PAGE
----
Chef Juan Carlos Lopez on Cooking in Buenos Aires Posted on 19 Feb 12:27 , 0 comments
Article and Interview conducted by Rick Powell, San Telmo connoisseur of all things artistic.
The first time Juan Carlos Lopez got a standing ovation for his cooking was when he made simple tacos for 25 hungry backpackers at an art hostel in San Telmo. I have a photo of it. He looked pleased but surprised. It was just tacos, after all. Good tacos, yes, but since this is Buenos Aires, and Mexican food is exotic still…
I was lucky enough to be his prep cook along with a wonderful young woman from France. Like most things in hostels, our kitchen was international. But Juan was our chef and he taught us how to cut things his way.
Those rounds of applause probably won’t be the last accolades he receives as a cook either, judging by how far he’s come since he taught me how to use my knife. I hadn’t seen him for a while so when he called me up recently, we agreed to meet in one of our old haunts, Gibraltar. Here we are in the pool room, when you could still smoke and the hot wings were awesome and didn’t taste like calamari.
Juan Carlos had lost a bunch of weight, cut his hair and he looked younger than he did when we met 5 years ago. And best of all he’s working as a cook in one of Latin America’s top 50 restaurants. I think I must have said: Holy shit!
I was so happy for him. He agreed to answer a few questions for me for old time’s sake.
Rick: I know where you’re from and how old you are but why don’t you tell everybody else?
Juan Carlos Lopez: Jaja. Tijuana, Baja California. Mexico, dumbass. And I’m 28.
Rick: Why did you come to Buenos Aires?
JCL: I wanted to go to culinary school but in Mexico back in 2007 it was very expensive and was only available in Mexico City, Monterrey and Puebla. That meant going to the south of Mexico and I wasn’t very comfortable doing that. I had already spent 2 years in Guadalajara from 2004-2006 and had really missed the north of Mexico. I could have studied in Monterrey but that didn’t sound great either. So I started looking for some other city or country and finally decided to come to Argentina. It was cheap and Argentine cooks and restaurants were getting noticed in the culinary scene of Latin America and it sounded like an adventure. Now the culinary scene in California and Baja California is amazing — they have great restaurants and schools — but I don’t regret coming to Buenos Aires.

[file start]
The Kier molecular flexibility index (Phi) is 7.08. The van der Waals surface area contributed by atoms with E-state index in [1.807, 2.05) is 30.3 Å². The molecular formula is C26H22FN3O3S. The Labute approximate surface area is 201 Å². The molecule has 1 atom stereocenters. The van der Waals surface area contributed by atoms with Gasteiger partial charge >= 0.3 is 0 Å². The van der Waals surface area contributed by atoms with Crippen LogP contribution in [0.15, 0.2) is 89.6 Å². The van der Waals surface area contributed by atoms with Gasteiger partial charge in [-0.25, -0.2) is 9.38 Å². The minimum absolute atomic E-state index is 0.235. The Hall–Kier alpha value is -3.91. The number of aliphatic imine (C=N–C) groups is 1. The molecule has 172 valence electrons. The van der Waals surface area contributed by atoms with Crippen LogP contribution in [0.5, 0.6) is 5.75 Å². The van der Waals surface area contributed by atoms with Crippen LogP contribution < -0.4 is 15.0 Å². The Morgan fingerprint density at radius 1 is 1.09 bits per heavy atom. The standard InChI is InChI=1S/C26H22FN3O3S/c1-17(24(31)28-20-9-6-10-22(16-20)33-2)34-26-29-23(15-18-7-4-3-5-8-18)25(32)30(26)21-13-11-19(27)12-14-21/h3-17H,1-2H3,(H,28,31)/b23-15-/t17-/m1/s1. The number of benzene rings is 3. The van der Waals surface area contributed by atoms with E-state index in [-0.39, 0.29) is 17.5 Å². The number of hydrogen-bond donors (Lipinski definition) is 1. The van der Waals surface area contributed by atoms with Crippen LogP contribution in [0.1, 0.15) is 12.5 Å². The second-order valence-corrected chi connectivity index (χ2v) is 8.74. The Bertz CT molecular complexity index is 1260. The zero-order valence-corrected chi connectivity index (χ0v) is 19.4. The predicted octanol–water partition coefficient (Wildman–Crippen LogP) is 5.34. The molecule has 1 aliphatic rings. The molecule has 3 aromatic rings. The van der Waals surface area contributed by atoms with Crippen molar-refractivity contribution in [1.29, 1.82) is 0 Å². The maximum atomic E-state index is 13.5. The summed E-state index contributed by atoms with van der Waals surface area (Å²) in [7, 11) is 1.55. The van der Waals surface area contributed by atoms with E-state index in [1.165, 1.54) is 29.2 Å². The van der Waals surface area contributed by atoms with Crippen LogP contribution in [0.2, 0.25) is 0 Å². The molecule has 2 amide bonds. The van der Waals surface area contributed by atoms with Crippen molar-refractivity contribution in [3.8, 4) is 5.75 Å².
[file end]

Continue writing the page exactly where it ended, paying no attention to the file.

Rick: Why do you cook?
JC: I’ve always liked it and even when I was a kid I was always trying to learn new things. When I got my first jobs I discovered that the kitchen was a place where I felt very comfortable and could have a great time.
Rick: Tell me about your current job. (I confess I don’t know anyone else who works at a Top 50 restaurant. Rockstar.)
JC: Shut up. jaja. I work at El Baqueano located in San Telmo, Buenos Aires. It’s ranked 39 among Latin America’s 50 Best Restaurants. We work with Argentine products such as Ñandu, Chinchilla, Yacare, Pacu, Llama, Cordero and we use new or “modern” techniques which allows us to use the entire product (vegetable, fruit, protein, etc.) and have almost zero waste. In that way we show respect for the product and it allows us to be more creative.
Rick: What are your future plans?
JCL: I’m very happy working at El Baqueano and I’m learning a lot but I have plans to move to Germany next year. Also I want to have the “Michelin Experience,” so now I’m looking for a Michelin-star restaurant where I feel I’ll like their philosophy or style of restaurant.
Rick: Anything else you want people to know?
JCL: Like advice or something? Jajaja. I don’t know… If you’re thinking about being a cook, work first in a restaurant before getting into culinary school, that way you’ll know how life is as a cook, which is great and amazing but very different from regular jobs and it’s not for everyone.
Later, I thought of one last question and e-mailed it to Juan: Would you like to own your own restaurant someday? He hasn’t answered yet but I think I already know the answer.
Here’s a photo of the kitchen staff of El Baqueano. That’s Juan Carlos on the right.